Users of the Li Finance (LiFi) protocol lost roughly $600,000, however some of them have been compensated when a hacker exploited a flaw in the project’s smart contract.
A smart contract vulnerability at the Li Finance swap aggregator resulted in the theft of about $600,000 from 29 users’ wallets.
On March 20, at 2:51 a.m. UTC, an exploit was discovered. From wallets that had provided “unlimited approval” to the Li Finance protocol, the attacker was able to extract variable quantities of 10 different tokens. USD Coin (USDC), Polygon (MATIC), Rocket Pool (RPL), Gnosis (GNO), Tether (USDT), Metaverse Index (MVI), Audius (AUDIO), AAVE (AAVE), Jarvis Reward Token (JRT), and DAI were among the tokens that were stolen (DAI).
The team discovered the exploit 12 hours later, at 2:15 p.m. UTC, and immediately disabled all switching features on the platform to prevent any future losses.
On March 21, at 2:50 a.m. UTC, the team released a post mortem documenting the exploit’s occurrences. According to the team, the attacker exchanged the stolen tokens for a total of 205 Ether (ETH) worth around $600,000. The stolen ETH had yet to be moved from the attacker’s wallet at the time of writing.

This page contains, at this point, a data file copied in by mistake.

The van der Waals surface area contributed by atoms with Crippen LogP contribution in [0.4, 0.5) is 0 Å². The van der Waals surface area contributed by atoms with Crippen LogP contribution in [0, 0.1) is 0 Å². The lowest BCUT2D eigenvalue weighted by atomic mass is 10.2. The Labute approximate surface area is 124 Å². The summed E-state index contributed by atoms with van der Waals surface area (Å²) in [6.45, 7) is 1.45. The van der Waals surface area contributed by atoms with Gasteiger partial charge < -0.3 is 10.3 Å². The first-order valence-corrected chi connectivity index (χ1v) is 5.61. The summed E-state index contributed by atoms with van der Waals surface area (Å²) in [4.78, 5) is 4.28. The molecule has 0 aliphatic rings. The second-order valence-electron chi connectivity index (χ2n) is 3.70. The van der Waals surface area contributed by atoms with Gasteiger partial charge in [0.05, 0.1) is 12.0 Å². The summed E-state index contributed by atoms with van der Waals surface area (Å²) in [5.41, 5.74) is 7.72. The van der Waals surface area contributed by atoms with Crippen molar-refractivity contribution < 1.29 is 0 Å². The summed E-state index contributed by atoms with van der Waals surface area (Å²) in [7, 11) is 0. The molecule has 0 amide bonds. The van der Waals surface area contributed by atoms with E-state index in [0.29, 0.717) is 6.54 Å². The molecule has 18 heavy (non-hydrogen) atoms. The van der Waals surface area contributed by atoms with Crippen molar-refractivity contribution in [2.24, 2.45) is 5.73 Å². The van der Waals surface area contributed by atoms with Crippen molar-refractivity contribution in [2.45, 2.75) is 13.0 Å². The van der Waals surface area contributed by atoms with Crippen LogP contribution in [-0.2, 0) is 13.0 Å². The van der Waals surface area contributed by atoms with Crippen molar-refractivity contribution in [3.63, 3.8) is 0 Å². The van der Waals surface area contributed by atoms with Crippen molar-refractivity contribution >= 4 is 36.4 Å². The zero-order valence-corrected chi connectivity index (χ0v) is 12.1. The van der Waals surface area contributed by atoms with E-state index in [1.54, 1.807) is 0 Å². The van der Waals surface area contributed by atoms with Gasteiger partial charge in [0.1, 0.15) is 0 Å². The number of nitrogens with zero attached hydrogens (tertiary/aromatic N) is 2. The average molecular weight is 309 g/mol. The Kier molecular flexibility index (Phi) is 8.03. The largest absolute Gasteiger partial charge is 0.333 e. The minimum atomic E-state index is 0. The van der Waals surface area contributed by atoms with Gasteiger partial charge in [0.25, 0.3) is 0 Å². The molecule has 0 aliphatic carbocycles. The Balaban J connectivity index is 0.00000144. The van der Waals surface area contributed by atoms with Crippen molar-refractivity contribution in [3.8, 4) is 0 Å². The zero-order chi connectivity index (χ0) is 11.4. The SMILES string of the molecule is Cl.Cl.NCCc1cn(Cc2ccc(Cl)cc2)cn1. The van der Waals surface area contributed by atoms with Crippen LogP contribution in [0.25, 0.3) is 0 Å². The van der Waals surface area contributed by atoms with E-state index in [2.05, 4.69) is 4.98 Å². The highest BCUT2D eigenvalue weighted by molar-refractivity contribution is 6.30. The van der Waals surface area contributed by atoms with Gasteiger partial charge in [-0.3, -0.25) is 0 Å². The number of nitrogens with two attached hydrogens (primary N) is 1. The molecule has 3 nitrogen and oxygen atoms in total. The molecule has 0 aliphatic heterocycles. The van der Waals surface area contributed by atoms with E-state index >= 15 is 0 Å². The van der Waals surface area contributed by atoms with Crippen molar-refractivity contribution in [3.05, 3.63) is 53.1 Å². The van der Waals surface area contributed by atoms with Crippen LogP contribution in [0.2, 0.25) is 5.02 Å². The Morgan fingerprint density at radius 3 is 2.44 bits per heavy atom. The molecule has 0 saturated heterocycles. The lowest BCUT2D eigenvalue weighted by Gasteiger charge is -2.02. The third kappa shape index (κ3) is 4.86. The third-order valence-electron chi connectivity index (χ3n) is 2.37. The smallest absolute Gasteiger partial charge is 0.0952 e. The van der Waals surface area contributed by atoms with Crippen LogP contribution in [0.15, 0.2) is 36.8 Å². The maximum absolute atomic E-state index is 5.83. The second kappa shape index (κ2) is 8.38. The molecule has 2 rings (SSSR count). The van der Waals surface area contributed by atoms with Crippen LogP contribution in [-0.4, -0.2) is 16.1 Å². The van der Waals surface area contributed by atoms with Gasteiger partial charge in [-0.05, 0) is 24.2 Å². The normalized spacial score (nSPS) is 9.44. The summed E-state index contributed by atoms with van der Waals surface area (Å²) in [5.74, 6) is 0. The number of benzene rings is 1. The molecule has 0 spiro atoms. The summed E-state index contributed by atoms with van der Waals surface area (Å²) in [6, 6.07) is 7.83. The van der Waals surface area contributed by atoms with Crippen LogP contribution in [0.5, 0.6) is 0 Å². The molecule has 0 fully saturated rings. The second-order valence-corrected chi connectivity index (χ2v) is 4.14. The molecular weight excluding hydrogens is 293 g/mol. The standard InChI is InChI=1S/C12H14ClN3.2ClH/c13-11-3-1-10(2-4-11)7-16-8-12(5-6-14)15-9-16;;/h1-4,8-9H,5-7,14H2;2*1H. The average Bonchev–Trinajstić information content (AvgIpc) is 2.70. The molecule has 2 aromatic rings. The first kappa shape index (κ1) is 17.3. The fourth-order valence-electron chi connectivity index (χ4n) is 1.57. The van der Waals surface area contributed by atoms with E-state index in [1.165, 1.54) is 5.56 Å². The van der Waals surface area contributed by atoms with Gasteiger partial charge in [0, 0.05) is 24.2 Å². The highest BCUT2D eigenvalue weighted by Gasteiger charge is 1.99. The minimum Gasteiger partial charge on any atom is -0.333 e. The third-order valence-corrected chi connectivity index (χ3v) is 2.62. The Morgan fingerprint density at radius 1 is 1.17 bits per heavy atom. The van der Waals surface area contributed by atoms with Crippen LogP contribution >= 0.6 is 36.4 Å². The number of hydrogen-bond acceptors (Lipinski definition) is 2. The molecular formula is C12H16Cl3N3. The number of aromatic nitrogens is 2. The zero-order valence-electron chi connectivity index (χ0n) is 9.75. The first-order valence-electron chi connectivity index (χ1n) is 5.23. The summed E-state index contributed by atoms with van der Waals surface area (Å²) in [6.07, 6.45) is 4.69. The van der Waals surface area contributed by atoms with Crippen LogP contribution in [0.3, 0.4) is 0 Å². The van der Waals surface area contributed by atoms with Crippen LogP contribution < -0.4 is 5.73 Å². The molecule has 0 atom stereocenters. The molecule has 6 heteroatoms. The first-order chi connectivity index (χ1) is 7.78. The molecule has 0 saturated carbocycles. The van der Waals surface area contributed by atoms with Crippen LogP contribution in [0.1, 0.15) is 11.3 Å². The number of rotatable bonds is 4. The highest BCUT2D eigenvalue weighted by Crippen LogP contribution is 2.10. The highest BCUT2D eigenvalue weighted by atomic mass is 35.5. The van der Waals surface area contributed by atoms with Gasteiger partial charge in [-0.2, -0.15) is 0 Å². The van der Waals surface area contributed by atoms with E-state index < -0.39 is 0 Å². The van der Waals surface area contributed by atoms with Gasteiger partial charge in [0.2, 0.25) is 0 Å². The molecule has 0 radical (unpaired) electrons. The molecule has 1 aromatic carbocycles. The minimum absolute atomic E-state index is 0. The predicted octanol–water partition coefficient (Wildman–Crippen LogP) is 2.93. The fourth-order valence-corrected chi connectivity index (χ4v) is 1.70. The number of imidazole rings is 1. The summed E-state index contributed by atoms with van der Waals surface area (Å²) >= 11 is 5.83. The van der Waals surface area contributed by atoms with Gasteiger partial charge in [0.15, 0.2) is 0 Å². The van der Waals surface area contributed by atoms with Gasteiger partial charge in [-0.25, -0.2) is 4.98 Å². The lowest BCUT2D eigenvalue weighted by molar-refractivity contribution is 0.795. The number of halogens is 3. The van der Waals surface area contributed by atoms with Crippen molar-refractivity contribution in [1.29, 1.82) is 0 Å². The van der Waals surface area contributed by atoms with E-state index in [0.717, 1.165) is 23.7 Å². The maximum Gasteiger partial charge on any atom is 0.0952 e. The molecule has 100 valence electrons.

The flaw has also been detected and addressed, according to Li Finance
25 of the 29 wallets that were targeted in this attack have had their losses repaid from treasury funds. Only $80,000, or 13% of the entire value, was stolen from those 25 wallets. The owners of the remaining four wallets, which collectively lost $517,000, have been approached and given a contract to reimburse them for their losses as angel investors in the protocol.
They would receive LiFi tokens in an amount equal to their losses from each wallet, on the same terms as regular angel investors. This would also assist to prevent the platform’s treasury from being harmed.
The hacker was also contacted and a bug bounty was promised in exchange for the money
The attack looks to have occurred at a bad time. “We’re literally a week away from our audit,” Li Finance CEO Philipp Zentner told Cointelegraph on March 21. “We have various companies auditing us.”
According to “Transmissions11,” a researcher with crypto investment firm Paradigm, even a comprehensive examination of the code may not have picked up this particular problem. In a March 21 tweet, he highlighted that the problem in Li Finance’s code is “subtle if you’re not in the appropriate mentality.”
This newest attack in the decentralized finance (DeFi) sector highlights how providing smart contracts endless approvals exposes a user’s funds to more risk. Users with infinite approvals can transfer currencies as many times as they like on a decentralized exchange (DEX) without having to approve any more transactions.
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